Layla’s first foray into writing was through poetry. She has been penning verses since she was a young child and has always found it to be a relieving and creative way of processing her thoughts, feelings and experiences of the world.

A mostly private concern of hers for years, Layla started to publicly perform her spoken word at poetry events in Dubai, Beirut and London throughout the 2010s and up until the onset of the pandemic.  

While Layla balances the different pies she currently has her fingers stuck into, this page will be where a few of her poems – past and hopefully future ones – will live. 


came and spun the
flipped the w in wealth
into the h for health
took away our flighty fancies,
no more hugs or kisses.

Forget soft hands
or warm embraces,
click on the icon,
see only faces,
toys about,
a messy life,
being lived throughout.

queue outside of Waitrose,
stocking up in the throes
of a pandemic
so epic,
spread across the pacific,
neither racist, bigoted nor specific –
just horrific.

Our universe
unleashed her infected breath
into the air,
a vomit of what
we’ve fed her.
you’re tireless,
and now the pied piper
comes to collect,
shutting stores
and grounding jets,
food to go,
rush back home,
live your life through a phone.

Life has quietened down to a hum,
a scaled back song we used to blare
into our daily living,
notes of doing,
replaced by silent stressing
as keyworkers
lift the weight of
the shirkers
of responsibility,
it’s plain to see
the callosity –
time to use that money you taxed me!

Its more than distance
we’ll have to get.
There’ll sadly still be a debt
we’ll feel as we
hear the sighs
echo across skies –
those lives.

There’s no going back to the ways of old
‘cause this dis-ease
is showing up the degrees
of imbalance
the nonchalance
of a Z generation
in by continued corporate molestation
willing to forsake the aged,
they’re waiting,
for things to go back to shaking –
got feeds to feed and moves to be making.

Nah human, it’s not that way!
We’re all stuck in this repeated day.
Talking, writing,
sharing feelings.
Cooking, planting
doing healings.
How you feeling?
Locked down
boxed up
closed in
freaked out?

Slow it down.
There’s no getting out of town.
Look around at
what’s been found.
Heroes revealed,
liars exposed.
Cracks in the system,
solutions imposed.

People are now talking
‘bout crashing economies
built on inequalities,
we’ve been led to believe
could not be relieved.

People are now seeing
that you can work from home,
take meetings on the phone,
cut down your commute,
produce without rebuke.

People are now hearing how
business is more than the
profit and the loss,
the triple bottom line
has to factor in the costs.


None can thrive alone,
just like we’ve come to feel
isolated in our zones.

Idle hands, chafed bums,
back we go to the humdrum,
to the what’s important
in the end,
the food, the family and the friends.

Priorities need re-ordered,
we’ve had them in reverse,
or things will not get better
until they get much worse.

Trauma, Beirut

Verdun (5 km from the blast)

Stoned and standing in his underwear,
he opened windows for fresh air
started on some humous before
the shaking began and
the blast followed;
I was sure a missile had struck my building.

He stared out at the moving mushroom cloud,
carefully wrapped the half-eaten plate with cling film.

Gemezzeh (2 km from the blast)

He walked into his apartment
the crunch of glass under every step,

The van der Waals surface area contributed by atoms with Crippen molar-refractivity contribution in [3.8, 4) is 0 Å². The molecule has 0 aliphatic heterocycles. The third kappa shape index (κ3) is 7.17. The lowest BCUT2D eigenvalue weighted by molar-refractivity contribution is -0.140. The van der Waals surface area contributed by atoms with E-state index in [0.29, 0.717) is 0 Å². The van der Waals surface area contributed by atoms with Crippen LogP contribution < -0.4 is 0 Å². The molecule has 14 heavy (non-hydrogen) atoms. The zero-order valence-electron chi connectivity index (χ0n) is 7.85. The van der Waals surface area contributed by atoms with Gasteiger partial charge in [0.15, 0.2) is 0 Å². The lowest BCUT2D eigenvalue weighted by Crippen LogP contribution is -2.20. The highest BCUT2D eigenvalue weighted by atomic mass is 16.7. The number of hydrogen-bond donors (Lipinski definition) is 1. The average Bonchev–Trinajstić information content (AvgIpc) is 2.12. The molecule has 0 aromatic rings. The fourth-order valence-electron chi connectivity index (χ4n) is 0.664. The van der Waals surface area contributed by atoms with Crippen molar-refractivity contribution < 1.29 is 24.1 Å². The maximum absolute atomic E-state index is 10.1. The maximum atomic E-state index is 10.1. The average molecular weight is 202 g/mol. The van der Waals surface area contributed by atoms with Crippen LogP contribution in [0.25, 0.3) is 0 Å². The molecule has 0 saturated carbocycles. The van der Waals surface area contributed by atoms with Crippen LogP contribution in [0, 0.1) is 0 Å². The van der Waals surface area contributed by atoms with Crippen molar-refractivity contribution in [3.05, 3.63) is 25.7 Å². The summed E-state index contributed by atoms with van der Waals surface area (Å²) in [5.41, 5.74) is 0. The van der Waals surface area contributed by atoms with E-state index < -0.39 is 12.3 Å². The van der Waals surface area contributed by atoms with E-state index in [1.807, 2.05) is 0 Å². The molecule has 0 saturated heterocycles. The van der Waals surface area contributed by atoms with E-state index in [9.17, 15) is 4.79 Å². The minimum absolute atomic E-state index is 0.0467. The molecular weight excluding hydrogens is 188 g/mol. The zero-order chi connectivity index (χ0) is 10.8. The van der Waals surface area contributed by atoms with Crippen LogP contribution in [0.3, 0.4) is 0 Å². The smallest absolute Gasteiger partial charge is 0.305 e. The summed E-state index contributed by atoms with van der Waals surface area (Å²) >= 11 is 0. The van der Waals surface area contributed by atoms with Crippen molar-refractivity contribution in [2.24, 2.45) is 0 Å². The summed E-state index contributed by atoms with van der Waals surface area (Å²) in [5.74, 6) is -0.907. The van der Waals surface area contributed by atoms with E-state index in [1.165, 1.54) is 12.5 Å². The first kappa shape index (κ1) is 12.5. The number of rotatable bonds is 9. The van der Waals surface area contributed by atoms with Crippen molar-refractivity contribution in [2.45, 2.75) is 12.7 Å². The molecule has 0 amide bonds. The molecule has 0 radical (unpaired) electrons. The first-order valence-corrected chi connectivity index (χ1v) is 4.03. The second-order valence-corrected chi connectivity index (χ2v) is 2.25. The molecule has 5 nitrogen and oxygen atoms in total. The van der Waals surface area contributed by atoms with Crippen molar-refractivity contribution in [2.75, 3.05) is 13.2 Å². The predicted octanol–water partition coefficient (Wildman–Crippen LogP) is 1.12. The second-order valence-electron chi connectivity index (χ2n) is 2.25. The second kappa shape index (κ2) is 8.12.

rooms swapped their broken bits,
but he searched for his young mint
its soil strewn by his feet,
traced her torn leaves to the roots.

The neighbour below regards the ruinous rubble, yells:
I told you a million times not to drop your leaves on my pavement!

Mar Mikael (1 km from the blast)

I was standing by the window
watching the fire at the port but
my husband told me not to worry, so
I turned to look for Sunday before
Thunder. Slap. Blast.
Hinges exploded into fractured confetti.

Passport quickly in hand, but there was nowhere to go;
I found her ginger fur shaking behind steel.

Beirut, Port (60 metres from the blast)

She rode with her squad in the red,
first responders to the unexploded trauma,
no-one revealed what Hanger 12 stored,
she face-timed her fiancé at the scene but
he knew power held on to evil,
and begged her to run before the call went dead.

I wanted to carry her in a white dress,
Instead I am carrying her in a white coffin.

Beirut Port, 40 metres from the blast

He stood on the roof of the city’s grain silo
filmed the billowing black,
reminded him of the kohl in his mother’s eyes,
he’d called her when his shift had started,
thanked her for the dinner he would never have,
Bless your hands, ya mama.

Another film, same roof, a man
Screams and the blast cuts to nowhere.

Mind for two

at your mind’s door
circling sorrow
as if to comfort, as if to hold, but
gravediggers come for it all.
Hollow hugs leave spirits trembling,
robbed of their resting places for buried dreams.

When they come,
through keyholes
find a spine to climb
find the last safe room
to reveal themselves, and
embody the dead demons.
Rattle, rattle! They’ve found your cage.

When they come,
freestyling your mind
a rainbow of white noise
pirouettes dust,
sambas a solitude, but
two left feet always leave you
on the chair, deafened by
music that never stops.

When they come,
immortal frenemies,
amorphous anxieties
veiled by a truth
they whisper in red:
and you, a captivated statue.

When they come
sleep-bandits with
their hill to die on
not the Palo nor the Sage nor the grass
will suffocate spiteful spirits,
gangsters holding the pin
that will unpiece you.

When they come,
unsettled settlers
to occupy and divide
your peace,
do not mistake them for unfortunates
nor kindred spirits to console. The
needy bastards will
toss your hunched back on the yard
and make gravel of your bones.